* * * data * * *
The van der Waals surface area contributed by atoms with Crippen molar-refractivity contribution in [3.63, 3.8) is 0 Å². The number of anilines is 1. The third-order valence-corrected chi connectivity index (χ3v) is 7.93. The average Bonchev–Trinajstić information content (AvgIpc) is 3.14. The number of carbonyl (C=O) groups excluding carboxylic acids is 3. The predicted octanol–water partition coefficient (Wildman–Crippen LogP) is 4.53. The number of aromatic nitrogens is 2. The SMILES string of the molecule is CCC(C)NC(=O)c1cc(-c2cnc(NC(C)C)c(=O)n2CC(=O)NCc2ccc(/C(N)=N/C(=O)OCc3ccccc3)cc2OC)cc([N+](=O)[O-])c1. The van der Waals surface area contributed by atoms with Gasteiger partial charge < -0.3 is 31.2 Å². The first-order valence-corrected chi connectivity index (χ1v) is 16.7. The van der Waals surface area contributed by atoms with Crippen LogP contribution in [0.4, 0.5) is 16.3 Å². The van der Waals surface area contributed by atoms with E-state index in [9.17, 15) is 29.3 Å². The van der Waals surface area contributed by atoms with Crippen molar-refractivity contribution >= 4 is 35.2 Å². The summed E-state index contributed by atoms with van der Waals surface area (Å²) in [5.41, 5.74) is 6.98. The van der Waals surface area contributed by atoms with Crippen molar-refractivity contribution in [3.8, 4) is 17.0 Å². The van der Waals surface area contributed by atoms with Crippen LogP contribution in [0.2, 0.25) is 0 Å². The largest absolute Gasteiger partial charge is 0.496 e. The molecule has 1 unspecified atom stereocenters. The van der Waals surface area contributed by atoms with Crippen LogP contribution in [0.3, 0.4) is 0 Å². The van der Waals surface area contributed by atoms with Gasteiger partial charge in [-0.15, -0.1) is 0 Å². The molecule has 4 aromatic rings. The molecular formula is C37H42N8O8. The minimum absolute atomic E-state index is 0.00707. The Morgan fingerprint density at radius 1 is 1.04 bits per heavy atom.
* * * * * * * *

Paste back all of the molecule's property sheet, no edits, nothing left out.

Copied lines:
The van der Waals surface area contributed by atoms with Crippen molar-refractivity contribution in [3.63, 3.8) is 0 Å². The number of anilines is 1. The third-order valence-corrected chi connectivity index (χ3v) is 7.93. The average Bonchev–Trinajstić information content (AvgIpc) is 3.14. The number of carbonyl (C=O) groups excluding carboxylic acids is 3. The predicted octanol–water partition coefficient (Wildman–Crippen LogP) is 4.53. The number of aromatic nitrogens is 2. The SMILES string of the molecule is CCC(C)NC(=O)c1cc(-c2cnc(NC(C)C)c(=O)n2CC(=O)NCc2ccc(/C(N)=N/C(=O)OCc3ccccc3)cc2OC)cc([N+](=O)[O-])c1. The van der Waals surface area contributed by atoms with Gasteiger partial charge < -0.3 is 31.2 Å². The first-order valence-corrected chi connectivity index (χ1v) is 16.7. The van der Waals surface area contributed by atoms with Crippen LogP contribution in [0.4, 0.5) is 16.3 Å². The van der Waals surface area contributed by atoms with E-state index in [9.17, 15) is 29.3 Å². The van der Waals surface area contributed by atoms with Crippen molar-refractivity contribution >= 4 is 35.2 Å². The summed E-state index contributed by atoms with van der Waals surface area (Å²) in [5.41, 5.74) is 6.98. The van der Waals surface area contributed by atoms with Crippen molar-refractivity contribution in [3.8, 4) is 17.0 Å². The van der Waals surface area contributed by atoms with Crippen LogP contribution in [0.2, 0.25) is 0 Å². The largest absolute Gasteiger partial charge is 0.496 e. The molecule has 1 unspecified atom stereocenters. The van der Waals surface area contributed by atoms with Crippen LogP contribution in [0.3, 0.4) is 0 Å². The van der Waals surface area contributed by atoms with Gasteiger partial charge in [-0.15, -0.1) is 0 Å². The molecule has 4 aromatic rings. The molecular formula is C37H42N8O8. The minimum absolute atomic E-state index is 0.00707. The Morgan fingerprint density at radius 1 is 1.04 bits per heavy atom.